John Asgill, eccentric English writer and newly elected Member of Parliament (MP) for Enniscorthy, is expelled from the Irish parliament on October 11, 1703, on account of a pamphlet he published in Dublin in 1698, arguing that man may pass into eternal life without dying. The pamphlet is burned by the common hangman and he spends much of the rest of his life in prison in England for blasphemy or for matters arising from land speculation in Ireland.
John Asgill is born at Hanley Castle, Worcestershire, England, on March 25, 1659, the son of Edward and Hester Asgill. Little is known of his early life but in 1686 he becomes a student at the Middle Temple and is called to the bar in 1692. He founds the first land bank in 1695 with Nicholas Barbon, which, after proving to be a profitable venture, merges with the land bank of John Briscoe in 1696. However, after profits drop, the bank closes in 1699. He is then elected that year as Member of Parliament for Bramber.
In 1700 Asgill publishes An Argument Proving, that … Man may be Translated, a pamphlet aiming to prove that death is not obligatory upon Christians. Within days of its publication, he leaves England to travel to Ireland, where he hopes to profit from the Williamite confiscation, acting on behalf of individuals affected by the 1699 resumption act. He is reasonably successful but is unable to gain the profits that he had anticipated. He becomes involved in lengthy litigation with the estate of the Jacobite Nicholas Browne, which continues until the early 1730s.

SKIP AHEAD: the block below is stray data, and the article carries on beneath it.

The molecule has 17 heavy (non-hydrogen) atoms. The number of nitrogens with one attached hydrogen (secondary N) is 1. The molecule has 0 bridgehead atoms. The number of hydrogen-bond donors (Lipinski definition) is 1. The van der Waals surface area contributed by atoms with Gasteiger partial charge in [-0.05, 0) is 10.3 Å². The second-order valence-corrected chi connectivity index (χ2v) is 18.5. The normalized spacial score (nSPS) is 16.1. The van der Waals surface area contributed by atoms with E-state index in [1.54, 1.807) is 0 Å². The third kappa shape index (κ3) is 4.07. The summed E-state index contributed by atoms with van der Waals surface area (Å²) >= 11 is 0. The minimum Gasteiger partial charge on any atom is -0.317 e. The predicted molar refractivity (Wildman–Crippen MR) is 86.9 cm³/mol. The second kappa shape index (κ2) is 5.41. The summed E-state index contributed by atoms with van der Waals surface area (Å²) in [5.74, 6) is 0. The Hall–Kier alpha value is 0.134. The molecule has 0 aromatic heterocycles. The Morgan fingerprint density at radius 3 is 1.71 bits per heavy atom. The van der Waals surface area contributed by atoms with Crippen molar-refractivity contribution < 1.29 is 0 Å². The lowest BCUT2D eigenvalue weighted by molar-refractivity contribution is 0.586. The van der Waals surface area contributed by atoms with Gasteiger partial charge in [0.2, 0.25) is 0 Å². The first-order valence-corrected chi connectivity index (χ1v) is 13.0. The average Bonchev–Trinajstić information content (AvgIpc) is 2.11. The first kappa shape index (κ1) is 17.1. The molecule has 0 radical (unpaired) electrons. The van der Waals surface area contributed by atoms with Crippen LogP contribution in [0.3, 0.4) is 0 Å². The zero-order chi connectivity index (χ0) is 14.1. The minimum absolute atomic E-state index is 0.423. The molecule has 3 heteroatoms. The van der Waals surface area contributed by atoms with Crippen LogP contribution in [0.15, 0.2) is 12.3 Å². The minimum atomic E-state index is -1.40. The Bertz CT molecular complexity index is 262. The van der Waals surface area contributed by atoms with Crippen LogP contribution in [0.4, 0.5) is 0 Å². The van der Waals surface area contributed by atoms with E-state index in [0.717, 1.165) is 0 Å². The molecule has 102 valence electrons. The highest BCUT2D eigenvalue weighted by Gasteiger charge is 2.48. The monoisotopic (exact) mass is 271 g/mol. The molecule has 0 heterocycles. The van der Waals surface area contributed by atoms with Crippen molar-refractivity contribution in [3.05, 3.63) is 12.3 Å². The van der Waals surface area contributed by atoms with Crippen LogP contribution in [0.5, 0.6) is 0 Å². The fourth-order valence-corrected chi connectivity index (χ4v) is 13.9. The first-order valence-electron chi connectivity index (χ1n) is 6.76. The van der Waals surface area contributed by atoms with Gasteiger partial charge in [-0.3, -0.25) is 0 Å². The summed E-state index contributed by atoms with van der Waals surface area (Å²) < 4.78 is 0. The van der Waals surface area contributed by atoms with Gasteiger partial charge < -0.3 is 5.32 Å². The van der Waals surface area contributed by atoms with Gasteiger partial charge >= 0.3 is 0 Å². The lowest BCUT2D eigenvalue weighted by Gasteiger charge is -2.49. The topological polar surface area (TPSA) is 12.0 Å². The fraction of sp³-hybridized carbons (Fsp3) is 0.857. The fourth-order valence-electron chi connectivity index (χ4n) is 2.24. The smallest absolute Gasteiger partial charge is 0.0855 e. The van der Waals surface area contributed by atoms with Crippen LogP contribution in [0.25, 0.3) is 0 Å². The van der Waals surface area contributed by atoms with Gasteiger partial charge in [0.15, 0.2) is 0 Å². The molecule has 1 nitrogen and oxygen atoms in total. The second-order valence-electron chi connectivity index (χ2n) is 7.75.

In an attempt to further his interests Asgill enters the Irish House of Commons in 1703, representing Enniscorthy. His Irish parliamentary career is to be short. On September 25, the first day of the session, his pamphlet on death is discussed and voted “wicked and blasphemous” and ordered to be burned by the common hangman. He is allowed to make a personal defence of his work on October 11, but this proves insufficient. He is expelled and the Commons order that “he be forever hereafter incapable of being chosen, returned or sitting a member of any succeeding parliament in this kingdom.”
While in Ireland Asgill is re-elected to the English House of Commons for Bramber in 1702 and so returns to England. On June 12, 1707 he is arrested and imprisoned at Fleet Prison for debt. He claims parliamentary immunity as a member of a current parliament despite the confusion whether the last English parliament and the first Parliament of Great Britain are the same body, and in December the House of Commons agrees. Nevertheless, two days after ordering his release from prison, he is expelled from the Commons both for his religious views and because he is a declared bankrupt.
Asgill falls on hard times and spends the rest of his life imprisoned in the Fleet or within the bounds of the King’s Bench but his zeal as a pamphleteer continues unabated.
Asgill dies on November 10, 1738, in the parish of Southwark, and is survived by his sister Martha.